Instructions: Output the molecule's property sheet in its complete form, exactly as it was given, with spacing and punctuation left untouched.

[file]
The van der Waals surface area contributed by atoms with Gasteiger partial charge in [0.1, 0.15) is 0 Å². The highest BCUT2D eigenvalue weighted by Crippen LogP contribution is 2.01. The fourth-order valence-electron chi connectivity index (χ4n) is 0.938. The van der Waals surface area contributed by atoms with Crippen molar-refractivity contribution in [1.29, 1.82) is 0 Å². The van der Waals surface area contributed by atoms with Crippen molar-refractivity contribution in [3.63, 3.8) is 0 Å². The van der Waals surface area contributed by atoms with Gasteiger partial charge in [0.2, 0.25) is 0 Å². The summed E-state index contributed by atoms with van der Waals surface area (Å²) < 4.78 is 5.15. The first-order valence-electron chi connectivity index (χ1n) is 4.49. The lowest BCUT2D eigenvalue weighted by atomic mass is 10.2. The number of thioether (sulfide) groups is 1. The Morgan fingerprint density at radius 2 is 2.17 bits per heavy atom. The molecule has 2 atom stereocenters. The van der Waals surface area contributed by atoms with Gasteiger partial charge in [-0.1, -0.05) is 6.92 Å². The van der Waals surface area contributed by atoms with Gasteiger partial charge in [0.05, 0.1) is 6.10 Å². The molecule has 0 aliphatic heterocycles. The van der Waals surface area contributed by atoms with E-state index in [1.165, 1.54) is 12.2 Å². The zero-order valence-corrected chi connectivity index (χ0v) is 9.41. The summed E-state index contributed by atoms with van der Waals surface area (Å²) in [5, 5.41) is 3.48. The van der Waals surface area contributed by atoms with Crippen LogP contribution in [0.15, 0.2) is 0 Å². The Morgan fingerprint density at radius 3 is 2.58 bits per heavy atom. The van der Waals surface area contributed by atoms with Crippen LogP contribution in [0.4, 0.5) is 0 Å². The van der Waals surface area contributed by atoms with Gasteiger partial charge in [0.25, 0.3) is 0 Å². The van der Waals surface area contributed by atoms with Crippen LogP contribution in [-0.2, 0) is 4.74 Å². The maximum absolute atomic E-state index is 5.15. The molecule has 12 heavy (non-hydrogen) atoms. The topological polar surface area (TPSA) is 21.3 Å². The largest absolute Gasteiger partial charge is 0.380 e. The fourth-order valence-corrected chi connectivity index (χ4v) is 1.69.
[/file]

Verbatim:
The van der Waals surface area contributed by atoms with Gasteiger partial charge in [0.1, 0.15) is 0 Å². The highest BCUT2D eigenvalue weighted by Crippen LogP contribution is 2.01. The fourth-order valence-electron chi connectivity index (χ4n) is 0.938. The van der Waals surface area contributed by atoms with Crippen molar-refractivity contribution in [1.29, 1.82) is 0 Å². The van der Waals surface area contributed by atoms with Crippen molar-refractivity contribution in [3.63, 3.8) is 0 Å². The van der Waals surface area contributed by atoms with Gasteiger partial charge in [0.2, 0.25) is 0 Å². The summed E-state index contributed by atoms with van der Waals surface area (Å²) < 4.78 is 5.15. The first-order valence-electron chi connectivity index (χ1n) is 4.49. The lowest BCUT2D eigenvalue weighted by atomic mass is 10.2. The number of thioether (sulfide) groups is 1. The Morgan fingerprint density at radius 2 is 2.17 bits per heavy atom. The molecule has 2 atom stereocenters. The van der Waals surface area contributed by atoms with Gasteiger partial charge in [-0.1, -0.05) is 6.92 Å². The van der Waals surface area contributed by atoms with Gasteiger partial charge in [0.05, 0.1) is 6.10 Å². The molecule has 0 aliphatic heterocycles. The van der Waals surface area contributed by atoms with E-state index in [1.165, 1.54) is 12.2 Å². The zero-order valence-corrected chi connectivity index (χ0v) is 9.41. The summed E-state index contributed by atoms with van der Waals surface area (Å²) in [5, 5.41) is 3.48. The van der Waals surface area contributed by atoms with Crippen LogP contribution in [0.15, 0.2) is 0 Å². The Morgan fingerprint density at radius 3 is 2.58 bits per heavy atom. The van der Waals surface area contributed by atoms with Crippen LogP contribution in [0.4, 0.5) is 0 Å². The van der Waals surface area contributed by atoms with Gasteiger partial charge in [0.25, 0.3) is 0 Å². The van der Waals surface area contributed by atoms with Crippen LogP contribution in [-0.2, 0) is 4.74 Å². The maximum absolute atomic E-state index is 5.15. The molecule has 12 heavy (non-hydrogen) atoms. The topological polar surface area (TPSA) is 21.3 Å². The largest absolute Gasteiger partial charge is 0.380 e. The fourth-order valence-corrected chi connectivity index (χ4v) is 1.69.